8. Cost per hire/total hiring cost

As discussed above, every type of employee hiring has an associated cost. The cost per hire might include the total amount spent in the interviewing process, getting the person on-boarded, training him/her as per the requirements, etc. Apart from these costs, some overheads should also be taken into consideration, which includes the likes of posting job requirements on job boards, recruitment software licensing, applicant tracking systems, etc. In order to calculate this ratio, you need to add up all the expenses incurred during the hiring process, and divide it by the total hiring in a given year.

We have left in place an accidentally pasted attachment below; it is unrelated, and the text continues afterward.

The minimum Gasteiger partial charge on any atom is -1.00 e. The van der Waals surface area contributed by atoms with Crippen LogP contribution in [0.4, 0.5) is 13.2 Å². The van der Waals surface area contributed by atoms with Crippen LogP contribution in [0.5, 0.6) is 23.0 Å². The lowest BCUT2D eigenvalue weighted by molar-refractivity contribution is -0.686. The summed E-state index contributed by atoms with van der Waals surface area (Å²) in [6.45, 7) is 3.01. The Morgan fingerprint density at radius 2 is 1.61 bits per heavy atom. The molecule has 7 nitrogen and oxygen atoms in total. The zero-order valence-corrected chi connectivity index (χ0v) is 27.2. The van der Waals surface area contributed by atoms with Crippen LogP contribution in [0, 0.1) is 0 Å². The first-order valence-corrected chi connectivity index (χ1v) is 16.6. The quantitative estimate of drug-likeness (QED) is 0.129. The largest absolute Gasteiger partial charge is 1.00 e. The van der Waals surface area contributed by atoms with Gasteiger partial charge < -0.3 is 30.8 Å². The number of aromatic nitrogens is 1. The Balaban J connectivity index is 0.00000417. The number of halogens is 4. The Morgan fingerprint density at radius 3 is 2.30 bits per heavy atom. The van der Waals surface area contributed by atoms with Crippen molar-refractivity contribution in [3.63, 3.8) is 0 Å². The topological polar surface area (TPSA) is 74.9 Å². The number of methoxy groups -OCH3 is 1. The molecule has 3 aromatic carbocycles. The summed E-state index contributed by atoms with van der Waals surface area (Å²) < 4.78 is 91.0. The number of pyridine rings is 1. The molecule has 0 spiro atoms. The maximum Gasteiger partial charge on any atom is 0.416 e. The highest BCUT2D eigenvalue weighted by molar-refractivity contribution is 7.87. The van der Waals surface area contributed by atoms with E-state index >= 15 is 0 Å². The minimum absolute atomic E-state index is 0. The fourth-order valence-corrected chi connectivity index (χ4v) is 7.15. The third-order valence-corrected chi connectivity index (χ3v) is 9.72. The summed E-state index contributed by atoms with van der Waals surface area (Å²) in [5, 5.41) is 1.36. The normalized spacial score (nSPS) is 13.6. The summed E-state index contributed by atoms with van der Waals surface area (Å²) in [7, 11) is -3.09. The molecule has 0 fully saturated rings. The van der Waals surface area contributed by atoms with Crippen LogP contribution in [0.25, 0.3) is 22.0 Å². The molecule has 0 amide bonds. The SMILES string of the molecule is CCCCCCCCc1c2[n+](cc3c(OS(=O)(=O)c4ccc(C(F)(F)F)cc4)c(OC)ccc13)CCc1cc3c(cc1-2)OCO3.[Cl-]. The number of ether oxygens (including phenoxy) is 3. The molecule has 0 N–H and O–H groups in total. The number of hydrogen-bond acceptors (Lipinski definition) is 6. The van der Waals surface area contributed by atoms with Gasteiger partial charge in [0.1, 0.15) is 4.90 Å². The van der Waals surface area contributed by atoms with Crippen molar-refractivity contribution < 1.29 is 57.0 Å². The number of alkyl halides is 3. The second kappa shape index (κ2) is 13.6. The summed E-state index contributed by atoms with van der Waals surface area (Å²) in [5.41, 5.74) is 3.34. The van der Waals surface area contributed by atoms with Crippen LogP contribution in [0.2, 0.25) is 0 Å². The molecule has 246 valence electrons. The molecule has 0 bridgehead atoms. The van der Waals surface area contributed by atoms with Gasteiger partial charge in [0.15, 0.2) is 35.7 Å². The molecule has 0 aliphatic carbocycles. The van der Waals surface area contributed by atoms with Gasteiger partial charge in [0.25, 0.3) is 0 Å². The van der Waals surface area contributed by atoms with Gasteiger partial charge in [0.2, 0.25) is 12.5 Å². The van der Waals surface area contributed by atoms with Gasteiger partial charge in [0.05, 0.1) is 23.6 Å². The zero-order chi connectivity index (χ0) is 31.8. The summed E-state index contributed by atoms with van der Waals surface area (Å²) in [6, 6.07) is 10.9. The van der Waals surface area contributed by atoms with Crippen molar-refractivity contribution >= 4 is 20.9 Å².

9. New hire turnover

Last but not the least; the new hire turnover ratio is of prime most importance to an organization. The concept of a “new hire” might vary from company to company. People who have joined the company within 6 months can be considered as new hires. This KPI is closely related to the recruiting and on-boarding process of your organization. In order to get the most out of a new hire turnover ratio, compare it with your overall turnover ratio. If the number is not very concrete, chances are you might be having issues retaining new talent. This might be related to a number of reasons; however, this issue can be resolved by taking considerable feedback from the new hires on the on-boarding experience and using it to improve the hiring process eventually.